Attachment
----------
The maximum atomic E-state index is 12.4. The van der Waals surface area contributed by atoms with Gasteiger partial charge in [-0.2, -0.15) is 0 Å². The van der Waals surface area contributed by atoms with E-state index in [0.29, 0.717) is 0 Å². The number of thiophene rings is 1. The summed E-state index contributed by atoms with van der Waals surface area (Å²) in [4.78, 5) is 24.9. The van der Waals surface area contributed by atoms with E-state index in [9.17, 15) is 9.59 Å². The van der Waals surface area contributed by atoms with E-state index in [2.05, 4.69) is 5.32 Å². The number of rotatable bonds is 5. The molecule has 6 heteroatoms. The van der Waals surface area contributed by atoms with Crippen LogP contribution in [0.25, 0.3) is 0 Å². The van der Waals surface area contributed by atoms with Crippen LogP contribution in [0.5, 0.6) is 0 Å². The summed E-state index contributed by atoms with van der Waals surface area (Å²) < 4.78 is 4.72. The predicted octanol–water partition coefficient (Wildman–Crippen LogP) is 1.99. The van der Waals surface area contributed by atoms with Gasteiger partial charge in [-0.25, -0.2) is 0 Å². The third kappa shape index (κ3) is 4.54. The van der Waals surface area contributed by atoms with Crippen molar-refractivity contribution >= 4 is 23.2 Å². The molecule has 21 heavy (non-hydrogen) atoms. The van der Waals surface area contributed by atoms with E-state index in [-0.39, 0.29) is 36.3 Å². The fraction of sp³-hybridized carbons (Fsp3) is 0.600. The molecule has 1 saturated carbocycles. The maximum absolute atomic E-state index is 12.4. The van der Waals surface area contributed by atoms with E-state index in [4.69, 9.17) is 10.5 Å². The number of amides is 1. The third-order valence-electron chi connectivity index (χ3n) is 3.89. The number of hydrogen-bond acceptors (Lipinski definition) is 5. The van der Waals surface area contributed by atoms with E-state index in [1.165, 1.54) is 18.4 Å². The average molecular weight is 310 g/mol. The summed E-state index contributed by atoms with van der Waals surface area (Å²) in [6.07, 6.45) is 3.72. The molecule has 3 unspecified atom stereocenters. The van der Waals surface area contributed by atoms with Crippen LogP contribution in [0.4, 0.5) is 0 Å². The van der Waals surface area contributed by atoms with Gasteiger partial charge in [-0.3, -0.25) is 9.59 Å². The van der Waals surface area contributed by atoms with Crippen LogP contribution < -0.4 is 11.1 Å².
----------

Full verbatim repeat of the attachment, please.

The maximum atomic E-state index is 12.4. The van der Waals surface area contributed by atoms with Gasteiger partial charge in [-0.2, -0.15) is 0 Å². The van der Waals surface area contributed by atoms with E-state index in [0.29, 0.717) is 0 Å². The number of thiophene rings is 1. The summed E-state index contributed by atoms with van der Waals surface area (Å²) in [4.78, 5) is 24.9. The van der Waals surface area contributed by atoms with E-state index in [9.17, 15) is 9.59 Å². The van der Waals surface area contributed by atoms with E-state index in [2.05, 4.69) is 5.32 Å². The number of rotatable bonds is 5. The molecule has 6 heteroatoms. The van der Waals surface area contributed by atoms with Crippen LogP contribution in [0.25, 0.3) is 0 Å². The van der Waals surface area contributed by atoms with Crippen LogP contribution in [0.5, 0.6) is 0 Å². The summed E-state index contributed by atoms with van der Waals surface area (Å²) < 4.78 is 4.72. The predicted octanol–water partition coefficient (Wildman–Crippen LogP) is 1.99. The van der Waals surface area contributed by atoms with Gasteiger partial charge in [-0.25, -0.2) is 0 Å². The third kappa shape index (κ3) is 4.54. The van der Waals surface area contributed by atoms with Crippen molar-refractivity contribution >= 4 is 23.2 Å². The molecule has 21 heavy (non-hydrogen) atoms. The van der Waals surface area contributed by atoms with E-state index in [-0.39, 0.29) is 36.3 Å². The fraction of sp³-hybridized carbons (Fsp3) is 0.600. The molecule has 1 saturated carbocycles. The maximum absolute atomic E-state index is 12.4. The van der Waals surface area contributed by atoms with E-state index in [4.69, 9.17) is 10.5 Å². The number of amides is 1. The third-order valence-electron chi connectivity index (χ3n) is 3.89. The number of hydrogen-bond acceptors (Lipinski definition) is 5. The van der Waals surface area contributed by atoms with E-state index in [1.165, 1.54) is 18.4 Å². The average molecular weight is 310 g/mol. The summed E-state index contributed by atoms with van der Waals surface area (Å²) in [6.07, 6.45) is 3.72. The molecule has 3 unspecified atom stereocenters. The van der Waals surface area contributed by atoms with Crippen LogP contribution in [0.4, 0.5) is 0 Å². The van der Waals surface area contributed by atoms with Gasteiger partial charge in [-0.3, -0.25) is 9.59 Å². The van der Waals surface area contributed by atoms with Crippen LogP contribution < -0.4 is 11.1 Å².